In a world of smartwatches and fitness bands, it is easy for consumers to feel overwhelmed and naturally gravitate towards brand recognition instead of functionality, however, that does not necessarily mean that this company you bought into makes the best fitness-centric wearable. Whoop Strap 3.0 forgoes the bells and whistles of a smartwatch or fitness tracker and focuses on what matters most – your health.
Chances are, you have not heard but seen Whoop on the wrists of a plethora of big-name athletes like Michael Phelps, Patrick Mahomes II, Lebron James to name a few. Originally designed for professional and college athletes, this health monitoring device is not about how many steps you took or calories you burnt, it is about finding the right balance between exertion, rest, and recovery.
Whoop’s philosophy is quite brilliant and boils down to one simple idea – optimizing performance should not be a random sequence of events and decisions, but rather a systematic approach to understanding your body. In essence, the third generation of their band is about promoting positive behavior change, fitness improvements, and injury reduction. Even their pricing structure is different from their competitors essentially offering a pay-as-you-go subscription model averaging about $30 per month which can be lowered with longer-term buy-ins, making the band itself essentially free.
The strap is constructed from a stretchy sweat-absorbing knit fabric with an anti-slip rubber grip that is safe to wear in the ocean, pool, shower, and sauna. The device itself relies on HRV, heart rate, and other metrics to assess sleep quality, workout strain, and recovery, using LEDs and photoplethysmography to gather your health data. It is also surprisingly light on the wrist which we love and comfortable enough to wear to bed to track those important sleep metrics. At 0.375 inches at its thickest point and just 1-inch wide, this is the first fitness wearable we have tried that is so comfortable on the wrist, you forget it’s there. Another thing Whoop got right is the way you charge the device, essentially it is an external battery pack that just connects to the strap itself when the battery runs low, meaning you do not have to take the band off your wrist to charge it, which is something we would love to see brought to the world of smartwatches and fitness wearables.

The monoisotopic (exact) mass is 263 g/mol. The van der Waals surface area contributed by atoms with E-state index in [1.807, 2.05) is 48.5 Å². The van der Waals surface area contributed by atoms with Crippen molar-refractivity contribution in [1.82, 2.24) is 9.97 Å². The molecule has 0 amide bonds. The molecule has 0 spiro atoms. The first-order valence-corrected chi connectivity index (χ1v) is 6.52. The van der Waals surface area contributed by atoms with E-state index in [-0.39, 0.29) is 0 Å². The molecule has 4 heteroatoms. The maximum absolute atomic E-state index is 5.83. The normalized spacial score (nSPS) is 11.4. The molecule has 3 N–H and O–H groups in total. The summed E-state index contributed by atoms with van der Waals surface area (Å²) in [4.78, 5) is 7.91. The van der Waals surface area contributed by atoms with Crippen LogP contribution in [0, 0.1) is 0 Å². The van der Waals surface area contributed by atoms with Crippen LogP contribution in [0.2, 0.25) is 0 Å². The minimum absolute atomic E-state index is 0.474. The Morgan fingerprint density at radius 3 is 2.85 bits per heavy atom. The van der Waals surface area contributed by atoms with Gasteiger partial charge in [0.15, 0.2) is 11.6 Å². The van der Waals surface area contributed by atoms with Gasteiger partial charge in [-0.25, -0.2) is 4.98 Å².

Set up was super easy and very convenient across both iOS and Android for a change and the app itself is intuitive and easy to navigate offering 4 main subsections of your data including – overview, strain, recovery, and sleep. The overview section is the most comprehensive for a glance at your day including metrics on recovery percentage, total day strain, heart rate variability, calories burned, sleep duration, and any tracked activities. However, for more in-depth data, users can navigate to each section to better observe how their body functions and recovers during and after their workout. In our books, Whoop does two things better than the rest out there, firstly, measuring your sleep. Only in the past few months has the Apple Watch adopted this feature, albeit poorly, given the smartwatches’ abysmal battery life and the second is recovery. Whoop gives you a color-coded recovery score each day which is based on how well you slept, what activity you did the day before, and other metrics like HRV and resting heart rate. The green, yellow, red color grading indicates how well your body has recovered from the previous day and whether you are ready to go or need to take it lighter that day. It works incredibly well.
So, all this is good but are there any caveats? Sadly, there was for us and it mostly comes down to how well the device talks with Apple’s iPhone, the device we paired it with for testing. On repeated occasions, we had to force sync the device as the auto-sync feature was just not working. Even after seeking help from support and forums, nothing seemed to work for us. The result, force syncing hours of sleep data takes a long time, and not being able to see recent data until it synced was almost a deal-breaker. There were also a few times where the band did not auto log my activity like a simple jog around my neighborhood and I had to manually enter it. Now, are these deal breakers? Absolutely not, because the Whoop is more than a sum of its parts and remains the most comprehensive health data accumulation tool we have used.
To conclude, many smartwatches and fitness bands can measure your heart rate, track your steps and calories burned, but not many can tell you how your body is doing on a fundamental physiological level based on important metrics like sleep, stress, nutrition, and hydration and that is where Whoop excels. Put simply, if you are a data-obsessed health fanatic wanting the absolute best way to know your body. This is it.
Get yours at – https://www.whoop.com/